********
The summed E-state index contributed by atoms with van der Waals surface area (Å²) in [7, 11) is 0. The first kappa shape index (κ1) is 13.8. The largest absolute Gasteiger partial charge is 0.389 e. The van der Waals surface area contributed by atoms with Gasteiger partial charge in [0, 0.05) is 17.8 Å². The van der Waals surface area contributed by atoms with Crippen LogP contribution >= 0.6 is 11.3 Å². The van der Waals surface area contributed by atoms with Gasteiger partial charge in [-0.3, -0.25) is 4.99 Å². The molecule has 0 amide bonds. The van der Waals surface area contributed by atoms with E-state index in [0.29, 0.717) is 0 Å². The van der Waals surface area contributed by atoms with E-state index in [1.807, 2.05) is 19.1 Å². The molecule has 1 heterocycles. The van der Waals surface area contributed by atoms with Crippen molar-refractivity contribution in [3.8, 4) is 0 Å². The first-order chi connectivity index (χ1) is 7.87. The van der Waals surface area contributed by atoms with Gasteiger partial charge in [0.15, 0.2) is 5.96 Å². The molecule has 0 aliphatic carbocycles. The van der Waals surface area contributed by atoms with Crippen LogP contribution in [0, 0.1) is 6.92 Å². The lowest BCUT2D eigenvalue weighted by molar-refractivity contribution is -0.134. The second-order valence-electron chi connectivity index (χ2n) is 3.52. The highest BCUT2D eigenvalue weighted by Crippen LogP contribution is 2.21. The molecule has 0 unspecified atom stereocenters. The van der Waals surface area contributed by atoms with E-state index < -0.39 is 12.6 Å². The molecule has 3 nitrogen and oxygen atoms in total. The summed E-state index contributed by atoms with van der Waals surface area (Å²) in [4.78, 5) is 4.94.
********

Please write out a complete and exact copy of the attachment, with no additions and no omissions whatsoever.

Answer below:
The summed E-state index contributed by atoms with van der Waals surface area (Å²) in [7, 11) is 0. The first kappa shape index (κ1) is 13.8. The largest absolute Gasteiger partial charge is 0.389 e. The van der Waals surface area contributed by atoms with Gasteiger partial charge in [0, 0.05) is 17.8 Å². The van der Waals surface area contributed by atoms with Crippen LogP contribution >= 0.6 is 11.3 Å². The van der Waals surface area contributed by atoms with Gasteiger partial charge in [-0.3, -0.25) is 4.99 Å². The molecule has 0 amide bonds. The van der Waals surface area contributed by atoms with E-state index in [0.29, 0.717) is 0 Å². The van der Waals surface area contributed by atoms with E-state index in [1.807, 2.05) is 19.1 Å². The molecule has 1 heterocycles. The van der Waals surface area contributed by atoms with Crippen molar-refractivity contribution in [3.8, 4) is 0 Å². The first-order chi connectivity index (χ1) is 7.87. The van der Waals surface area contributed by atoms with Gasteiger partial charge in [0.15, 0.2) is 5.96 Å². The molecule has 0 aliphatic carbocycles. The van der Waals surface area contributed by atoms with Crippen LogP contribution in [0, 0.1) is 6.92 Å². The lowest BCUT2D eigenvalue weighted by molar-refractivity contribution is -0.134. The second-order valence-electron chi connectivity index (χ2n) is 3.52. The highest BCUT2D eigenvalue weighted by Crippen LogP contribution is 2.21. The molecule has 0 unspecified atom stereocenters. The van der Waals surface area contributed by atoms with E-state index < -0.39 is 12.6 Å². The molecule has 3 nitrogen and oxygen atoms in total. The summed E-state index contributed by atoms with van der Waals surface area (Å²) in [4.78, 5) is 4.94.